Honolulu, United States
This program will examine the implications of U.S. occupation of Hawai'i on indigeneity, knowledge construction, identity formation, settler colonialism, and restorative justice through Gonzales (2013) Securing Paradise: Military-Tourism Partnerships in Hawai’i and the Philippines and Haunani-Kay Trask (1993) From a Native Daughter. Students will study the relationship between indigenous restorative practices, tourism, education, Hip Hop, and U.S. military presence in Hawai‘i.
Hawai’i is an important site for studying the history of US colonialism. Hawai’i, a kingdom in the middle of the Pacific Ocean, was occupied by the United States government and became the 50th state in 1959. One of the many unique values of this site selection is that it will allow us to engage first-hand with topics we are studying. Interacting with the students, faculty, and community from the University Hawai’i Manoa and Hilo will allow UW students to understand indigeneity, the history of the Pacific Islands, and the vestiges of US imperialism as the outcome of military colonial control and ideology within everyday life. Furthermore, students’ examination of Hawai’i’s colonial experience will allow them to make connections to how the outcome of United States jurisdiction implemented in Hawai’i is still seen today. This course will also broaden students’ framework and concept of civic engagement by working with community-based organizations in Honolulu. We will also utilize the site for gathering evidence, examples, and connections of lasting American presence in Hawai’i.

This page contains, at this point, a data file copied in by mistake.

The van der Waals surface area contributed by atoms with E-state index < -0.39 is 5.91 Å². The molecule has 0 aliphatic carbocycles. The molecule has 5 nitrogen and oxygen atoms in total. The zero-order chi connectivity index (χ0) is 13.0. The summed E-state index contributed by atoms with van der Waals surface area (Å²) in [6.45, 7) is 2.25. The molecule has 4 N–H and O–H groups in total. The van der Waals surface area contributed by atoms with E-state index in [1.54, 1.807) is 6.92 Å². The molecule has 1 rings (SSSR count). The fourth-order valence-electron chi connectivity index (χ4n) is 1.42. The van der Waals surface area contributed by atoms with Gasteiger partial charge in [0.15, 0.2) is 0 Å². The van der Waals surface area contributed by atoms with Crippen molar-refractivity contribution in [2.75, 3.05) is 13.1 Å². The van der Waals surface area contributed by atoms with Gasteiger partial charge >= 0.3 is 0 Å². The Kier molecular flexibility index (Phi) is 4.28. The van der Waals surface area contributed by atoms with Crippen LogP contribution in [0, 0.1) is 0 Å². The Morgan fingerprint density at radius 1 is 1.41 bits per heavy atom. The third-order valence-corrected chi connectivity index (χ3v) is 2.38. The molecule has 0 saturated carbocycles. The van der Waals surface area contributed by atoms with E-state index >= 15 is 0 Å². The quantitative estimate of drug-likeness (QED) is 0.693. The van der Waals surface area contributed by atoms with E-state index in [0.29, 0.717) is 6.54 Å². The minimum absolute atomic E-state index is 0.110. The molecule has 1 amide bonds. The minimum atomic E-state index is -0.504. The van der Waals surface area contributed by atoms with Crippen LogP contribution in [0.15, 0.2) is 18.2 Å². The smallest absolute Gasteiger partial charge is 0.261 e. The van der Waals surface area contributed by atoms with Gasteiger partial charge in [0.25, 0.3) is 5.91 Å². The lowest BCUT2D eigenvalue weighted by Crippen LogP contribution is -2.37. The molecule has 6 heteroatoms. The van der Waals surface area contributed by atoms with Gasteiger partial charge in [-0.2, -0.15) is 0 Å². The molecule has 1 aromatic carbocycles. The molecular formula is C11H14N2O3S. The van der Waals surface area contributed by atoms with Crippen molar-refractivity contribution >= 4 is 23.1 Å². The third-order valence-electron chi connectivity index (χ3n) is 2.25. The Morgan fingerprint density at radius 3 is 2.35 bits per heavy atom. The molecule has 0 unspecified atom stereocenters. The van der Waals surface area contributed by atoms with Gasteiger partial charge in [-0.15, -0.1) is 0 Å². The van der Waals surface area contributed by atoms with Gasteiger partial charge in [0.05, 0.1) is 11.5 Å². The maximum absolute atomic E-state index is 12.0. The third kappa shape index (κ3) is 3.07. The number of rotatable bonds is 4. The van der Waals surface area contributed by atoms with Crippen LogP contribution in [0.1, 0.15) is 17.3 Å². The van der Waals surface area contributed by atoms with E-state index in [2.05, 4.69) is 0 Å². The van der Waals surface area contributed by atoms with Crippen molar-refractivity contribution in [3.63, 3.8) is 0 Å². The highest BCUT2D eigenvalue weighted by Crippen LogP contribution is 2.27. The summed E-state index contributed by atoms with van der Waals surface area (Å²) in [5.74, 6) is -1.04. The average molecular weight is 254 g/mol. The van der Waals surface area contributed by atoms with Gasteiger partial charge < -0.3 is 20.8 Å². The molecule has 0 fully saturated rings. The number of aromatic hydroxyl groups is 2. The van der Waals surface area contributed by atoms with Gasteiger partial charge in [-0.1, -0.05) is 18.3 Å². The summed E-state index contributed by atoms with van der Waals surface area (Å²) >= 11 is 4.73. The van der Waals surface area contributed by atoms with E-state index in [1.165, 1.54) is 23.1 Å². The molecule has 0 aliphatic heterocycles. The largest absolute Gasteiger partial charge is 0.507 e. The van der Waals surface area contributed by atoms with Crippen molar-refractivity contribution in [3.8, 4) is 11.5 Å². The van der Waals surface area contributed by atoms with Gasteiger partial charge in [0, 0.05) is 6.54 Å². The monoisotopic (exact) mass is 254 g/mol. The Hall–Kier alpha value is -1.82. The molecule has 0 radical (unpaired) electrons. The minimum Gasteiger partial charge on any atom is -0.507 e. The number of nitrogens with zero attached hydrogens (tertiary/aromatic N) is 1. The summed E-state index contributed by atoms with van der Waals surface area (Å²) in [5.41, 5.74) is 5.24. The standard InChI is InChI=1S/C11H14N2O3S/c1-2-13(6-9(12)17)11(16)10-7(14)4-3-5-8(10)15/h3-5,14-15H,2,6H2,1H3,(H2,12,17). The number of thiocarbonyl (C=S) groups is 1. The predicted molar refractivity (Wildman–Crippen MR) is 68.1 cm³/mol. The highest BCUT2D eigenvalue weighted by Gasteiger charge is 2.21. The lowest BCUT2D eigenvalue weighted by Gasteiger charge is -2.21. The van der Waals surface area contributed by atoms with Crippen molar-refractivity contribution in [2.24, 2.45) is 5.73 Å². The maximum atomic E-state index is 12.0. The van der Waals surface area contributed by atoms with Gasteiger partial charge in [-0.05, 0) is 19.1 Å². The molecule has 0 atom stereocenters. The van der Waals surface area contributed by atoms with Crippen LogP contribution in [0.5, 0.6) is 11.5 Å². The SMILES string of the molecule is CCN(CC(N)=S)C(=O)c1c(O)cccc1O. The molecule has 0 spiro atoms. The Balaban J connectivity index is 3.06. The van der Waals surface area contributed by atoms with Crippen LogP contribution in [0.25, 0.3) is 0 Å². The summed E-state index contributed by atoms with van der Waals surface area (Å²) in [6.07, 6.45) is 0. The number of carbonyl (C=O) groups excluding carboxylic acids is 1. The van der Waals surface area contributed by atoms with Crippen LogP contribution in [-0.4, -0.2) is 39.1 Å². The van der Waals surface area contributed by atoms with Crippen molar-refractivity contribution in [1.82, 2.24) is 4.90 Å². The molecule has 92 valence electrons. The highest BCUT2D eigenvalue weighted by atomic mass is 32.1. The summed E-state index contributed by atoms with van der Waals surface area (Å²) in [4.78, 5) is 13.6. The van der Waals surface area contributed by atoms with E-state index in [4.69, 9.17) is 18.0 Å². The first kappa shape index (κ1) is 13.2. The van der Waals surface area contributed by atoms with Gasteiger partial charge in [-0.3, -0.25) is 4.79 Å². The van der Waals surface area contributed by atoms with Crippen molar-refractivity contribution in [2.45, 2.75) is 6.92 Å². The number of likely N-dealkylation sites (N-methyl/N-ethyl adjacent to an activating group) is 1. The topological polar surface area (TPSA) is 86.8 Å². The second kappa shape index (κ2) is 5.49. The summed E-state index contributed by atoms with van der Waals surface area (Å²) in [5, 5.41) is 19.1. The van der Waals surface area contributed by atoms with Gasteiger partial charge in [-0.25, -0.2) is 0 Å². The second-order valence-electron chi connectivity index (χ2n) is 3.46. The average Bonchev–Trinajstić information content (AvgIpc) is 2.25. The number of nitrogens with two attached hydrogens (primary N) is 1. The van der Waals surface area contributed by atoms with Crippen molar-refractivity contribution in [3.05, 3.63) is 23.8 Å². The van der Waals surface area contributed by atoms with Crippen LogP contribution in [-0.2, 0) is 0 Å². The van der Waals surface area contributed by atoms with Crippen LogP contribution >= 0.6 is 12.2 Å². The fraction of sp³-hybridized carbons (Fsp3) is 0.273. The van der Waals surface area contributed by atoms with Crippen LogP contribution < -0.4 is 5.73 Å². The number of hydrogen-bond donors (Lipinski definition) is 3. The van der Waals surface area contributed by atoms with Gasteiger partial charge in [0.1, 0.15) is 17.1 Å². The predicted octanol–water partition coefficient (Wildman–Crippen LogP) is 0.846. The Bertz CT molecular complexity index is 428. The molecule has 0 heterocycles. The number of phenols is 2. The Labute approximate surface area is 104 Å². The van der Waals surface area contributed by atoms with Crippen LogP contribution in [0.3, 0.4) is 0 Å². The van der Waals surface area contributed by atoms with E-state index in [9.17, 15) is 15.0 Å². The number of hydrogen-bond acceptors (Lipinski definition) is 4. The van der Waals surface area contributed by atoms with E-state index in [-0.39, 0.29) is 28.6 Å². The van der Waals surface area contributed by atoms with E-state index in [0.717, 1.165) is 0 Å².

- CHID 476: Decolonize Hawai'i (5 credits I&S)
*Note that the fees stated above do not include some additional costs, including, but not limited to: airfare, Study Abroad Insurance ($1.72/day), and personal spending money. These costs will differ by program. Be sure to read our Fees, Financing, and Withdrawal information for details about the fee structure and payment schedule.